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Archaeologist excavate the canton site


Site ID: 15Tr1

Program for Archaeological Research
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​​​​​​​​​​​​Archaeologists from the University of Kentucky's Program for Archaeological Research excavated the ​southern edge of the Canton site prior to the construction of a new bridge spanning Lake Barkley. Situated on the bluffs overlooking the Cumberland River and along the edge of a sinkhole, the site represents the remains of an Early Archaic camp. Stone tools recovered from the site included spear points used in hunting and endscrapers used during hide processing. Analysis of these stone tools and their spatial distribution allowed archaeologists to learn about the daily activities of the people who lived at the Canton site 9000 years ago. ​​

Slightly re-sharpened spear point (left) and recycled drill/perforator (right).


​​One reason Early Archaic people ​found the Canton site so appealing was its proximity to high-quality cherts, from which they made their spear points (mainly Kirk-like examples) and scrapers. They preferred St. Louis chert, which outcrops within one mile of the site, and Fort Payne chert, which outcrops within four miles of the site​.  Residents traveled to these outcrops and returned with large chert nodules. They then proceeded to make multiple tools from one nodule.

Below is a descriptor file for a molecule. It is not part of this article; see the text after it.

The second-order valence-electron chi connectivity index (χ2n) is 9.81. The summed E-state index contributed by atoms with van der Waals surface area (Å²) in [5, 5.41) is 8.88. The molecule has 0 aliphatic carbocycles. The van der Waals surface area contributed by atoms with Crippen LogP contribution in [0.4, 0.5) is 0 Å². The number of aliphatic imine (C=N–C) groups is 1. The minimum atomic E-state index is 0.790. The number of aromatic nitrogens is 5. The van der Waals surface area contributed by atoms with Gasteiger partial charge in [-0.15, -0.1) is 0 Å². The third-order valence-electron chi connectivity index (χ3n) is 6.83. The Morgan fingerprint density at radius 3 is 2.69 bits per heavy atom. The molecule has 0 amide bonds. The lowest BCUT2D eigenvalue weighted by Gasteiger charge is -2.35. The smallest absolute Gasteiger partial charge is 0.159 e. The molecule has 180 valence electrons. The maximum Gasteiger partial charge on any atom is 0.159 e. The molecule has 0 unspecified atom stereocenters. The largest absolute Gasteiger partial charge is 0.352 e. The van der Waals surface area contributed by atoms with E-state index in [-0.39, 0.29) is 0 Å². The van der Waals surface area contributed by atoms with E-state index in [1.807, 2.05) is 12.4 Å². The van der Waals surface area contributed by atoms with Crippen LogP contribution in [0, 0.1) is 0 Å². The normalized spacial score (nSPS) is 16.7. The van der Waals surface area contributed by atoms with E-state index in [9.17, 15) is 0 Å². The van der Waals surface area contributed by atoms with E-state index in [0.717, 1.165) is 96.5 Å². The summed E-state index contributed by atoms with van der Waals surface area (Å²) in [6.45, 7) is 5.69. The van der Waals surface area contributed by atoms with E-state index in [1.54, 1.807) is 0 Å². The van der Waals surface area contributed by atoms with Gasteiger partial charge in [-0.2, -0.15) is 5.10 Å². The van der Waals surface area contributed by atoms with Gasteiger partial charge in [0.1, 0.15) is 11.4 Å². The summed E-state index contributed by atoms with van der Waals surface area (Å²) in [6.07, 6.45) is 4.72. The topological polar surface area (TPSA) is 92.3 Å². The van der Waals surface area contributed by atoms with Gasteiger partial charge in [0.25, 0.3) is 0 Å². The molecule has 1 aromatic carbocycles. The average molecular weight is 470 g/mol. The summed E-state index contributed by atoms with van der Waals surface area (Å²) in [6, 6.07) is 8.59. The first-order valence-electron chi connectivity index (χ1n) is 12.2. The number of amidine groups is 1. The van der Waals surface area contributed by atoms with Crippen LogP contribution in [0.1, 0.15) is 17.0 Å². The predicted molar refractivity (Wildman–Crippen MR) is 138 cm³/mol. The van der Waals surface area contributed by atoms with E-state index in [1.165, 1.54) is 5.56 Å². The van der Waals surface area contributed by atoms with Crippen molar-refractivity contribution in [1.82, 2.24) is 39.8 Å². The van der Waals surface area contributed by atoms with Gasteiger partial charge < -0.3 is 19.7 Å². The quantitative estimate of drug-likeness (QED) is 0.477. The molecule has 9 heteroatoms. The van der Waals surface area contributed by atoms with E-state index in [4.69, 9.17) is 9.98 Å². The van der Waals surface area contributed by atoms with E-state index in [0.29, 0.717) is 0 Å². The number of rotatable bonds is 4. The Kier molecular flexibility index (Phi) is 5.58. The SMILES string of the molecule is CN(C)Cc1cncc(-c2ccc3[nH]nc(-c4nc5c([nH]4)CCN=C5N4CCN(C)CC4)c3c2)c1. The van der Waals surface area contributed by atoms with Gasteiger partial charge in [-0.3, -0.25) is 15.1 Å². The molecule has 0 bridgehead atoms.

​The process of making a spear point or endscraper - flintknapping - began when a knapper, using a stone that functioned like a hammer, knocked off the chalky exterior of a nodule to expose the high-quality chert inside. This raw chert was then roughly shaped with the same hammerstone to produce a biface (a two-sided blank), ready to be refined into a distinct and functional tool for everyday use. The flint knapper then used softer bone tools to remove small flakes from the tool edges and to form notches so the tool could be secured (hafted) to a handle. 

Endscrapers were used to prepare hides.  Archaeologists recovered more than 200 from the site.

What's Cool?

Local Spear Point Style

Through a comparison of the 300 Kirk-like spear points recovered from the Canton site with those recovered from contemporary Early Archaic sites, archaeologists identified stylistic characteristics that are unique to the Trigg County area. Examples from the Canton site have corner notches that are shallower and wider than spear points made by other Early Archaic groups.​ ​

Examples of Canton Style Kirk-like spear points made from St. Louis (left) or Fort Payne (right) chert.

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